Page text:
Ask a parent what they wish for their kids to become when they grow up, and they might say a lawyer, or maybe a successful businessman, but most will say a doctor.
Who doesn’t want a doctor in the family?
It’s handy at Thanksgiving, a legit bragging right and, most of all, it guarantees at least one member of the family will have some money.
OK, it guarantees they will have a lot of money.
Even the lowest earning medical specialty on our list earns $125,700 more than the national average annual income of $73,300, according to the U.S. Census Bureau.
If you can afford medical school in the first place, you will more than likely earn it back and then some. But the question is, what field of medicine should you go into?
Or, let's be real: Which one pays the most?
Medscape annually compiles the highest earning areas in medicine, surveying more than 20,000 physicians currently practicing medicine in the U.S. and comparing the data was against other studies, including one from the American Medical Association.
One thing is clear: It pays to work in cosmetic surgery, which once again is one of the highest paying fields in medicine. Orthopedics, cardiology and gastroenterology are also high on the list.
Interestingly, one of the fields with the most growth in recent years is psychiatry.
“We have never seen demand for psychiatry this high in our 30-year history,” Tommy Bohannon, vice president of Merritt Hawkins, a physician recruitment firm, told Medscape Medical News.
So what other areas of medicine earn physicians top dollar? Slide through to learn what field to pressure your children to go into.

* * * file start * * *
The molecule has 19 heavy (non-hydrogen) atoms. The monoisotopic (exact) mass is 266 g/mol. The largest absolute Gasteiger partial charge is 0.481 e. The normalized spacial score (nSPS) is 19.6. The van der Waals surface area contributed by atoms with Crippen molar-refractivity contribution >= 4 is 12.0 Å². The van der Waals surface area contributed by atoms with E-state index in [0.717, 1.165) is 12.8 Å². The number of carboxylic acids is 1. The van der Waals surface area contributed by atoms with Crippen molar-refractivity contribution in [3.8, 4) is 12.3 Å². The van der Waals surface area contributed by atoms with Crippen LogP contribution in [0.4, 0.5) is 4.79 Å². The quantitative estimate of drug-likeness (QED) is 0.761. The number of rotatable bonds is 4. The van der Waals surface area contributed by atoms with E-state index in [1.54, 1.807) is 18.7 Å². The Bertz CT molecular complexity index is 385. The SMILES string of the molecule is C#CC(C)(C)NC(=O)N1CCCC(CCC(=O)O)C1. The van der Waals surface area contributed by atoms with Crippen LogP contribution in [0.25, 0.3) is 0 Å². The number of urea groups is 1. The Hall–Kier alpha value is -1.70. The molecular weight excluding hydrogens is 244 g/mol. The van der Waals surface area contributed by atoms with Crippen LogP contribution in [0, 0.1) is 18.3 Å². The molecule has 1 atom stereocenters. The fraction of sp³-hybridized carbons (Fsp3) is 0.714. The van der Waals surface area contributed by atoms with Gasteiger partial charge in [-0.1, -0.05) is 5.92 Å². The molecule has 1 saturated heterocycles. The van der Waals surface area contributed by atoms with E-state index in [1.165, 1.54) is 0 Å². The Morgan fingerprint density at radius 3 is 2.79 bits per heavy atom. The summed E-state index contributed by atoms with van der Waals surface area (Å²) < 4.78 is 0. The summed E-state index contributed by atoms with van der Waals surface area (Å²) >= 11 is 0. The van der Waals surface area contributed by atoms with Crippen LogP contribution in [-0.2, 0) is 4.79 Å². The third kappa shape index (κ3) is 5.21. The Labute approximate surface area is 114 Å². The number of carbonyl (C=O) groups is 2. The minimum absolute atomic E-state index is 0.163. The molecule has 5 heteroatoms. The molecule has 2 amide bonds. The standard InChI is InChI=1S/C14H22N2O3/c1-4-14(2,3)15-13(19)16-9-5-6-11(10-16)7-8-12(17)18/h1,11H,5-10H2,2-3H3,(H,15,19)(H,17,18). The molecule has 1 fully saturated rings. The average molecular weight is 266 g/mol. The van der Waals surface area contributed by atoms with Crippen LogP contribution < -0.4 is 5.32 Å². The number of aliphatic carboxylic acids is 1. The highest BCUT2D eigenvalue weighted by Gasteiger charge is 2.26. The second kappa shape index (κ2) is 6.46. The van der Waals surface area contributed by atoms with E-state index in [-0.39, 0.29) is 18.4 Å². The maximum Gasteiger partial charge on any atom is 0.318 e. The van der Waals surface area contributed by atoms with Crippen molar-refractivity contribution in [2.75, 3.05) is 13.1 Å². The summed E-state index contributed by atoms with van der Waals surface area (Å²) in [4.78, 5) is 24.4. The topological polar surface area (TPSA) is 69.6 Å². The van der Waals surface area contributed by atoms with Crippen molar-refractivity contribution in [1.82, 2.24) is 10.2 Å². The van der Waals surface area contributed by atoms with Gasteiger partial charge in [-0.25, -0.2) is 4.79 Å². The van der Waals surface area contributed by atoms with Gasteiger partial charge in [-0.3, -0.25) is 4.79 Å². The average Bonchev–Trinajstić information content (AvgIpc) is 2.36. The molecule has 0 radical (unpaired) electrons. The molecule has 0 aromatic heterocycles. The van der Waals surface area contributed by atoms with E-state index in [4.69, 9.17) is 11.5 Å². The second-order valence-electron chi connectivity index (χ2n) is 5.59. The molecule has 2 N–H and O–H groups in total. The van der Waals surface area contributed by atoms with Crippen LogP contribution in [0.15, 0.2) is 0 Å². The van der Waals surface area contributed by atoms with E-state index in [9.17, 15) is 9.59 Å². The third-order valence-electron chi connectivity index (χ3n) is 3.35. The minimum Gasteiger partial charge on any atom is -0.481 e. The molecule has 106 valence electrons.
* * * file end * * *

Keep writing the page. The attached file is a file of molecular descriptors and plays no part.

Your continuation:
1. Plastic Surgery ($501,000)
The American Society of Plastic Surgeons (ASPS) reports that the number of cosmetic procedures has risen 115 percent since 2000. "While more traditional facial procedures and breast augmentations are still among the most popular, we're seeing much more diversity in the areas of the body patients are choosing to address," said ASPS President David H. Song.
2. Orthopedics ($497,000)
The American Academy of Orthopaedic Surgery reports that the top three areas of specialties for orthopedic surgeons are adult knee (34.4 percent), arthroscopy (34.3 percent) and sports medicine (33.4 percent).
3. Cardiology ($423,000)
Cardiology surgeries are on the rise. It is estimated that over 450,000 procedures will be performed annually by 2021, up from over 377,000 in 2014, reports the Society of Thoracic Surgeons.
4. Gastroenterology ($408,000)
Over 63 million Americans suffer from chronic constipation, reports the National Institute of Diabetes and Digestive and Kidney Diseases, resulting in 21 million hospitalizations per year.
5. Radiology ($401,000)
Radiologists primarily deal with x-rays and radiation treatment. More than 50 percent of all x-rays are performed on women, followed by men at 42 percent and children at 8 percent, reports the U.S. National Library of Medicine.
6. Dermatology ($392,000)
Dermatologists don’t just deal with acne and skin cancer (although those are two very big areas): They also address psoriasis, hair loss and rosacea, among many other conditions.
7. Anesthesiology ($386,000)
Part of the reason why anesthesiologists make so much money is the risk. Putting people under is a delicate, and potentially fatal, operation. It’s rare, but the U.S. National Library of Medicine reports that the small number of deaths associated with anesthesia usually are with the elderly.
8. Otolaryngology ($383,000)
Otolaryngologists–also known as ear, nose and throat doctors–work in the oldest specialization in medicine in the United States. Areas of focus include facial and reconstructive surgery, allergy, head and neck injuries, laryngology, otology/neurotology, pediatric otolaryngology and rhinology.
9. Urology ($373,000)
Prostate cancer, a major part of a urologist’s practice, is the second most common form of cancer in men.
10. Oncology ($363,000)
Oncologists’ area of focus is cancer. In 2018, 1,735,350 new cases of cancer will be diagnosed in the United States, according to the National Cancer Institute, and more than 600,000 people will die from the disease.
11. Ophthalmology ($357,000)